There was a single inclusion criterion that was based solely on patient report. To be eligible, participants had to report trouble ‘making ends meet’ or affording basic necessities due to COVID-19-related disruptions. We excluded individuals who were previously confirmed positive for COVID-19 based on laboratory testing or had symptoms consistent with COVID-19. Patients were approached during in-person or virtual clinical encounters at seven primary care sites in Ontario, Canada (population 14.6 million); there were six urban sites associated with St. Michael’s Hospital in Toronto and one in Manitoulin Island. We also recruited personal support workers, who generally earn a low income and come in close contact with clients, through an email notice distributed by employers.

    Randomisation

    Participants were allocated in a 1:1 ratio to either a cash transfer or control using web-based central randomisation in the REDCap electronic case report forms application. The allocation schedule was computer generated, stratified by centre and blocked using randomly permuted blocks of two and four.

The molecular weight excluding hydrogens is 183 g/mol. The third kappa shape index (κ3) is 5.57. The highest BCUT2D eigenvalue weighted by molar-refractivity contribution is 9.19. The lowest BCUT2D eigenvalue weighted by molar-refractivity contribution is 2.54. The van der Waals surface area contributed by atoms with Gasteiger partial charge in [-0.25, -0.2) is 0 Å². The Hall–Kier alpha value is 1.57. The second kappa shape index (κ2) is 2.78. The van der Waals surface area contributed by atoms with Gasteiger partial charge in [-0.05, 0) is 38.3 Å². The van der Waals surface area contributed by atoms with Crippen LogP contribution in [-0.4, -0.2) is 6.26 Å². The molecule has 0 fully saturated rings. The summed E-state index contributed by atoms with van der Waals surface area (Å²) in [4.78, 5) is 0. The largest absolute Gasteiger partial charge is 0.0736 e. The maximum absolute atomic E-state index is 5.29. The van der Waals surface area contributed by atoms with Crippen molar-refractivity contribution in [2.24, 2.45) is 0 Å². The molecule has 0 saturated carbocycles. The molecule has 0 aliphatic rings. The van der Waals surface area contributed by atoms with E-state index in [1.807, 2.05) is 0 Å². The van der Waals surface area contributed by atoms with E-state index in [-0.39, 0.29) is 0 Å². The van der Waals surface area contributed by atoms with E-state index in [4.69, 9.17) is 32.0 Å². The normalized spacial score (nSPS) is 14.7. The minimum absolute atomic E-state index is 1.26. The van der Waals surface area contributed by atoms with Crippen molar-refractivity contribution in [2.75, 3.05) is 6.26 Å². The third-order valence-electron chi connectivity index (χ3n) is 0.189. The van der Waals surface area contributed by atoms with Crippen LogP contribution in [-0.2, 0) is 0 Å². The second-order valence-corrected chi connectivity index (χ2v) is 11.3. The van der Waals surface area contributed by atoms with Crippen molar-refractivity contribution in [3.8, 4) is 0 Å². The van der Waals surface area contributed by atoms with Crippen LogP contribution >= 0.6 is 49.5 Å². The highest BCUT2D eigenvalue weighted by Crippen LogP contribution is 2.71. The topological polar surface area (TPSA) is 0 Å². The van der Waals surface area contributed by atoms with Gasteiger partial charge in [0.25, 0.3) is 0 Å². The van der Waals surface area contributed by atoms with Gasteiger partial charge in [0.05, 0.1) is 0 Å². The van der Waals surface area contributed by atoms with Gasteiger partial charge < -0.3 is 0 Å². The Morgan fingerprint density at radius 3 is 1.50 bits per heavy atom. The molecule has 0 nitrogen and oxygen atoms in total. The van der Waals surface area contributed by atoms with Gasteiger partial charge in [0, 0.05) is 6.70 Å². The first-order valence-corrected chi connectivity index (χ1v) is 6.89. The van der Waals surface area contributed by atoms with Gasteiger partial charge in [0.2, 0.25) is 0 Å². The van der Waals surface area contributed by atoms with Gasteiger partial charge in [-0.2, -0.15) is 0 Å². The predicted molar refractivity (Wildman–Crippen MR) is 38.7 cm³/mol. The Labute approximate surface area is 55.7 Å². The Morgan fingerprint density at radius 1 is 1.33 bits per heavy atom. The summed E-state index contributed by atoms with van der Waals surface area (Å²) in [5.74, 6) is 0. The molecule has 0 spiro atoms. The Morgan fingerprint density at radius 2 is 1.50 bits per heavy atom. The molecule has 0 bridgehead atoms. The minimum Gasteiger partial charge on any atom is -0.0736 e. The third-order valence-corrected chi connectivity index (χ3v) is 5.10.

Procedures

    Participants randomised to the intervention group received an unconditional cash transfer of $C1000 or $C1200 for individuals living in households of three or more, via electronic transfer or bank draft. Both intervention and control group participants received information about reducing the spread of COVID-19 from the Public Health Agency of Canada over the phone and via email (see online supplemental appendix). After determining eligibility and randomisation, participants and care providers were aware of the allocated intervention.

    Supplemental material

    Outcomes